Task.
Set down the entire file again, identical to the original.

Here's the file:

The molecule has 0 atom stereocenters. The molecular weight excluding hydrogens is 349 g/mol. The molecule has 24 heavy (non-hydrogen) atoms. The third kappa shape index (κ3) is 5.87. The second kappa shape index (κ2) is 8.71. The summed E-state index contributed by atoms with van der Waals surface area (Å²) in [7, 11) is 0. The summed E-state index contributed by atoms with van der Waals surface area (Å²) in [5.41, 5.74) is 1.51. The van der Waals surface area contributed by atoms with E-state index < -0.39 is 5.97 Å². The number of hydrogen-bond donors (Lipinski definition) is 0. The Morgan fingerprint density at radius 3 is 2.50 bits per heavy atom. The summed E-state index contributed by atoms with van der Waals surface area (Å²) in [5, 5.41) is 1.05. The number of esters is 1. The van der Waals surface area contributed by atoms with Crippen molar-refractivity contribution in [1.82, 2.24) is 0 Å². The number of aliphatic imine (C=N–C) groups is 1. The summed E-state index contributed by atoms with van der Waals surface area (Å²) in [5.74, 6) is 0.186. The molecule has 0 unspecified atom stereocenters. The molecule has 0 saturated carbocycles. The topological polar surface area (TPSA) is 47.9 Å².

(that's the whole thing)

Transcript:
The molecule has 0 atom stereocenters. The molecular weight excluding hydrogens is 349 g/mol. The molecule has 24 heavy (non-hydrogen) atoms. The third kappa shape index (κ3) is 5.87. The second kappa shape index (κ2) is 8.71. The summed E-state index contributed by atoms with van der Waals surface area (Å²) in [7, 11) is 0. The summed E-state index contributed by atoms with van der Waals surface area (Å²) in [5.41, 5.74) is 1.51. The van der Waals surface area contributed by atoms with E-state index < -0.39 is 5.97 Å². The number of hydrogen-bond donors (Lipinski definition) is 0. The Morgan fingerprint density at radius 3 is 2.50 bits per heavy atom. The summed E-state index contributed by atoms with van der Waals surface area (Å²) in [5, 5.41) is 1.05. The number of esters is 1. The van der Waals surface area contributed by atoms with Crippen molar-refractivity contribution in [1.82, 2.24) is 0 Å². The number of aliphatic imine (C=N–C) groups is 1. The summed E-state index contributed by atoms with van der Waals surface area (Å²) in [5.74, 6) is 0.186. The molecule has 0 unspecified atom stereocenters. The molecule has 0 saturated carbocycles. The topological polar surface area (TPSA) is 47.9 Å².